x = [1,2,3]
y = x
y.append(4)
print("y after append", y)
# x and y are ALIASED -- so when we append to y,
# we also change x!
print("x after append", x)
###
# lst is an alias for the argument, so when we
# DESTRUCTIVELY modify lst, the changes are seen
# outside the function call.
def destructiveDouble(lst):
for i in range(len(lst)):
lst[i] = lst[i] * 2
x = [1,2,3]
print("x before destructiveDouble", x)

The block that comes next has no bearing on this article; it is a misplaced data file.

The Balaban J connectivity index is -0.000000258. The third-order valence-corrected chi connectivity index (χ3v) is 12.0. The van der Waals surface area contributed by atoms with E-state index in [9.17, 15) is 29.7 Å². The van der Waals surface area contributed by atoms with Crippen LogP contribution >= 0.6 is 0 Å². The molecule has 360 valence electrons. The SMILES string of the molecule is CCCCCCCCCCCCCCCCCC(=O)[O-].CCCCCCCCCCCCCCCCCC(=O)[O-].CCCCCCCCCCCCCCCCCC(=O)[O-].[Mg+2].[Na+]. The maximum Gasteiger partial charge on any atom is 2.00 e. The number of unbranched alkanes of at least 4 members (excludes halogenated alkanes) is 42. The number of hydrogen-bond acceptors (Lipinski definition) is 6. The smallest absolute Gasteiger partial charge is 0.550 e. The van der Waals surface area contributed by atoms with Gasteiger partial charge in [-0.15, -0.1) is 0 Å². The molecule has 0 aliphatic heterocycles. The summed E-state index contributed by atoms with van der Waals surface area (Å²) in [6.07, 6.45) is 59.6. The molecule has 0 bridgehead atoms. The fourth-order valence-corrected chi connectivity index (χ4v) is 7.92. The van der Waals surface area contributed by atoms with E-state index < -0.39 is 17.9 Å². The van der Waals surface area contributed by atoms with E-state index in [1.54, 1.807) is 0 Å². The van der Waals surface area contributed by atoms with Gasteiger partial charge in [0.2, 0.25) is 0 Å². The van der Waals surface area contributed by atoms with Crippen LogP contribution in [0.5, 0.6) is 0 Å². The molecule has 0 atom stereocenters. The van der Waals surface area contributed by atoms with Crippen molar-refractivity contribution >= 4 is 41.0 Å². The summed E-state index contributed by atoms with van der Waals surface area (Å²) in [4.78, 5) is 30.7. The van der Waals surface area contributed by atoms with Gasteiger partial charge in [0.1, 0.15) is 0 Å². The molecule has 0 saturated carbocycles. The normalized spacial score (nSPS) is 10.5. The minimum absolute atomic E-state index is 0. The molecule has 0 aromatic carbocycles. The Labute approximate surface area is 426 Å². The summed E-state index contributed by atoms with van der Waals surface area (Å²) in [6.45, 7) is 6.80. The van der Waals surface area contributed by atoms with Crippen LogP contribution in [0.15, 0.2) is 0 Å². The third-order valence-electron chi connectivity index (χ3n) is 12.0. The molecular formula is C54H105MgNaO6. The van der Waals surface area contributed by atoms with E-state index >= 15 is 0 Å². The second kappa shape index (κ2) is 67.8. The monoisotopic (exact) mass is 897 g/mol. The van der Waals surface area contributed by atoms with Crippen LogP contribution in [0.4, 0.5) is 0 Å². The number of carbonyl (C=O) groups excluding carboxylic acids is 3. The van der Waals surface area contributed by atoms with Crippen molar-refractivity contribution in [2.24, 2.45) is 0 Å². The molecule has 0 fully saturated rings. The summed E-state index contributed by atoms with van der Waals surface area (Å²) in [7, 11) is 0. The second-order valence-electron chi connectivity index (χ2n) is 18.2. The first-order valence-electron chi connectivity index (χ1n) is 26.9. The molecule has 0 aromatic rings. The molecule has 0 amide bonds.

y = destructiveDouble(x)
print("x and y after destructiveDouble", x, y)
###
# Here, we don't destructively change lst, so
# it stays the same. Instead, we return the
# newly-calculated values in a new list.
def nonDestructiveDouble(lst):
result = []
for i in range(len(lst)):
result.append(2 * lst[i])
return result
x = [1,2,3]
print("x before nonDestructiveDouble", x)
y = nonDestructiveDouble(x)
print("x and y after nonDestructiveDouble", x, y)